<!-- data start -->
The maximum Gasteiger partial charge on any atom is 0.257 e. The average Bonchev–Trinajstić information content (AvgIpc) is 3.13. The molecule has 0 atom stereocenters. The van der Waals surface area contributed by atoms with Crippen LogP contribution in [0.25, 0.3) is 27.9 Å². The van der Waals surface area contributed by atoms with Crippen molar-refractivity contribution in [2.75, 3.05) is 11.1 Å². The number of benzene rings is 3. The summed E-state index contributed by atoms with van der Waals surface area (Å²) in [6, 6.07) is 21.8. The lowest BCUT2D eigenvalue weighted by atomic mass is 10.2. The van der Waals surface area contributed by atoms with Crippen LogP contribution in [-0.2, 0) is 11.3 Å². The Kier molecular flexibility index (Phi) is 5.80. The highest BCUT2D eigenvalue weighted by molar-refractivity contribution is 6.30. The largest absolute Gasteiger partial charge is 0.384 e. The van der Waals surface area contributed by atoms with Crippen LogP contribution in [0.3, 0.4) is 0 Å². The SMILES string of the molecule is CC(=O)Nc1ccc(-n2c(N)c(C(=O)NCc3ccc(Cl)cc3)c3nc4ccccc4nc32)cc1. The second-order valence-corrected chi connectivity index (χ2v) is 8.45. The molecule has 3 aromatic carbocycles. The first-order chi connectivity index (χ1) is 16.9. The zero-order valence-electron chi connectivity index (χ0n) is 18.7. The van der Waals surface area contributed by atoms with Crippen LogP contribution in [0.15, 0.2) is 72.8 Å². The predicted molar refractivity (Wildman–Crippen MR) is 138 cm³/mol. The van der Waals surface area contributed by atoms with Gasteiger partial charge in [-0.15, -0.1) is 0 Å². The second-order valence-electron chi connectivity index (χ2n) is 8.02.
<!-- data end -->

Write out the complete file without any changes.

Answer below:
The maximum Gasteiger partial charge on any atom is 0.257 e. The average Bonchev–Trinajstić information content (AvgIpc) is 3.13. The molecule has 0 atom stereocenters. The van der Waals surface area contributed by atoms with Crippen LogP contribution in [0.25, 0.3) is 27.9 Å². The van der Waals surface area contributed by atoms with Crippen molar-refractivity contribution in [2.75, 3.05) is 11.1 Å². The number of benzene rings is 3. The summed E-state index contributed by atoms with van der Waals surface area (Å²) in [6, 6.07) is 21.8. The lowest BCUT2D eigenvalue weighted by atomic mass is 10.2. The van der Waals surface area contributed by atoms with Crippen LogP contribution in [-0.2, 0) is 11.3 Å². The Kier molecular flexibility index (Phi) is 5.80. The highest BCUT2D eigenvalue weighted by molar-refractivity contribution is 6.30. The largest absolute Gasteiger partial charge is 0.384 e. The van der Waals surface area contributed by atoms with Crippen LogP contribution in [0.3, 0.4) is 0 Å². The SMILES string of the molecule is CC(=O)Nc1ccc(-n2c(N)c(C(=O)NCc3ccc(Cl)cc3)c3nc4ccccc4nc32)cc1. The second-order valence-corrected chi connectivity index (χ2v) is 8.45. The molecule has 3 aromatic carbocycles. The first-order chi connectivity index (χ1) is 16.9. The zero-order valence-electron chi connectivity index (χ0n) is 18.7. The van der Waals surface area contributed by atoms with Crippen LogP contribution in [0.15, 0.2) is 72.8 Å². The predicted molar refractivity (Wildman–Crippen MR) is 138 cm³/mol. The van der Waals surface area contributed by atoms with Gasteiger partial charge in [-0.15, -0.1) is 0 Å². The second-order valence-electron chi connectivity index (χ2n) is 8.02.